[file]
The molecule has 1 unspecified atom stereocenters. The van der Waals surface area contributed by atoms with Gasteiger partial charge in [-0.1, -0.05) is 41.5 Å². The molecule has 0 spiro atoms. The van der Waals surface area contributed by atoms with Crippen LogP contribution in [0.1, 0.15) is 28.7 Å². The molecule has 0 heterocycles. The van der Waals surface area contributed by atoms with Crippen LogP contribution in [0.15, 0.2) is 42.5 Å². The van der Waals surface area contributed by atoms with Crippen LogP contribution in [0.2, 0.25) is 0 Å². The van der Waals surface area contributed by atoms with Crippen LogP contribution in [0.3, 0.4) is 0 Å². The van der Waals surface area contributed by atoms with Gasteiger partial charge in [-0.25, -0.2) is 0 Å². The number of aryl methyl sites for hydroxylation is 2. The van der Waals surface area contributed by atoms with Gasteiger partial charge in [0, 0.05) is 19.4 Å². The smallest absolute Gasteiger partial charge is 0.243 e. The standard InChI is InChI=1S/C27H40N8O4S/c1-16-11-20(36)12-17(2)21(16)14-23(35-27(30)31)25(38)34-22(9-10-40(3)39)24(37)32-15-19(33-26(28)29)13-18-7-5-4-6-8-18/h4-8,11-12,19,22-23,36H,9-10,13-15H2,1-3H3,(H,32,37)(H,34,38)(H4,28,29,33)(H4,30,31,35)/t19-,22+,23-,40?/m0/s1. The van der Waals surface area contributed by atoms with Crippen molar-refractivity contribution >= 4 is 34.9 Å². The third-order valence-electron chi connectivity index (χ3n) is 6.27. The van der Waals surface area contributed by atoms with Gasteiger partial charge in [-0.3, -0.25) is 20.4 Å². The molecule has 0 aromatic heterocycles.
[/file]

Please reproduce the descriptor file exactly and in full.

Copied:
The molecule has 1 unspecified atom stereocenters. The van der Waals surface area contributed by atoms with Gasteiger partial charge in [-0.1, -0.05) is 41.5 Å². The molecule has 0 spiro atoms. The van der Waals surface area contributed by atoms with Crippen LogP contribution in [0.1, 0.15) is 28.7 Å². The molecule has 0 heterocycles. The van der Waals surface area contributed by atoms with Crippen LogP contribution in [0.15, 0.2) is 42.5 Å². The van der Waals surface area contributed by atoms with Crippen LogP contribution in [0.2, 0.25) is 0 Å². The van der Waals surface area contributed by atoms with Crippen LogP contribution in [0.3, 0.4) is 0 Å². The van der Waals surface area contributed by atoms with Gasteiger partial charge in [-0.25, -0.2) is 0 Å². The number of aryl methyl sites for hydroxylation is 2. The van der Waals surface area contributed by atoms with Gasteiger partial charge in [0, 0.05) is 19.4 Å². The smallest absolute Gasteiger partial charge is 0.243 e. The standard InChI is InChI=1S/C27H40N8O4S/c1-16-11-20(36)12-17(2)21(16)14-23(35-27(30)31)25(38)34-22(9-10-40(3)39)24(37)32-15-19(33-26(28)29)13-18-7-5-4-6-8-18/h4-8,11-12,19,22-23,36H,9-10,13-15H2,1-3H3,(H,32,37)(H,34,38)(H4,28,29,33)(H4,30,31,35)/t19-,22+,23-,40?/m0/s1. The van der Waals surface area contributed by atoms with Crippen molar-refractivity contribution >= 4 is 34.9 Å². The third-order valence-electron chi connectivity index (χ3n) is 6.27. The van der Waals surface area contributed by atoms with Gasteiger partial charge in [-0.3, -0.25) is 20.4 Å². The molecule has 0 aromatic heterocycles.